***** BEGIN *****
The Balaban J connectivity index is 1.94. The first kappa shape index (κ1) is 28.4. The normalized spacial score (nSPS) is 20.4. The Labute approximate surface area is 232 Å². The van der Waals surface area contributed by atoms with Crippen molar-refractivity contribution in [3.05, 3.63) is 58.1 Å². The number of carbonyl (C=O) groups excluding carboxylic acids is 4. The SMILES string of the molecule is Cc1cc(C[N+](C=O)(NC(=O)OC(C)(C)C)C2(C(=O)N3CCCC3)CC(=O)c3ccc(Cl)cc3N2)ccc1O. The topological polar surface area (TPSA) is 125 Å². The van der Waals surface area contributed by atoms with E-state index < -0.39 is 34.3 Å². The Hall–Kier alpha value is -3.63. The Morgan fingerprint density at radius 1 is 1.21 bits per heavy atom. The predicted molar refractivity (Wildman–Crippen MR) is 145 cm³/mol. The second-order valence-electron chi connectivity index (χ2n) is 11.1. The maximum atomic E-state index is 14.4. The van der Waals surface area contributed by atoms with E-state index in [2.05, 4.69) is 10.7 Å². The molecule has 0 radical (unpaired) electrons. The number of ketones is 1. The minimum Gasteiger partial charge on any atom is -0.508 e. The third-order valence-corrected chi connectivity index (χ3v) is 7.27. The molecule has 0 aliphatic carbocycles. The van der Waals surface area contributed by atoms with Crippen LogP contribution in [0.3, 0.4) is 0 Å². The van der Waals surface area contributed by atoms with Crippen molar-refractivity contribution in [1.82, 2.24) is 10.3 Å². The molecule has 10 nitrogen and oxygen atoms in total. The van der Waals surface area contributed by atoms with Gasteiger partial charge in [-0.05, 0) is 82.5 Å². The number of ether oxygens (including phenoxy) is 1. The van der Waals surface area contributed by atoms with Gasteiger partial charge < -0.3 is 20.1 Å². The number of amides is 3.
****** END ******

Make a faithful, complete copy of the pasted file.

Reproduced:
The Balaban J connectivity index is 1.94. The first kappa shape index (κ1) is 28.4. The normalized spacial score (nSPS) is 20.4. The Labute approximate surface area is 232 Å². The van der Waals surface area contributed by atoms with Crippen molar-refractivity contribution in [3.05, 3.63) is 58.1 Å². The number of carbonyl (C=O) groups excluding carboxylic acids is 4. The SMILES string of the molecule is Cc1cc(C[N+](C=O)(NC(=O)OC(C)(C)C)C2(C(=O)N3CCCC3)CC(=O)c3ccc(Cl)cc3N2)ccc1O. The topological polar surface area (TPSA) is 125 Å². The van der Waals surface area contributed by atoms with E-state index < -0.39 is 34.3 Å². The Hall–Kier alpha value is -3.63. The Morgan fingerprint density at radius 1 is 1.21 bits per heavy atom. The predicted molar refractivity (Wildman–Crippen MR) is 145 cm³/mol. The second-order valence-electron chi connectivity index (χ2n) is 11.1. The maximum atomic E-state index is 14.4. The van der Waals surface area contributed by atoms with E-state index in [2.05, 4.69) is 10.7 Å². The molecule has 0 radical (unpaired) electrons. The number of ketones is 1. The minimum Gasteiger partial charge on any atom is -0.508 e. The third-order valence-corrected chi connectivity index (χ3v) is 7.27. The molecule has 0 aliphatic carbocycles. The van der Waals surface area contributed by atoms with Crippen LogP contribution in [0.3, 0.4) is 0 Å². The van der Waals surface area contributed by atoms with Crippen molar-refractivity contribution in [1.82, 2.24) is 10.3 Å². The molecule has 10 nitrogen and oxygen atoms in total. The van der Waals surface area contributed by atoms with Gasteiger partial charge in [-0.05, 0) is 82.5 Å². The number of ether oxygens (including phenoxy) is 1. The van der Waals surface area contributed by atoms with Gasteiger partial charge < -0.3 is 20.1 Å². The number of amides is 3.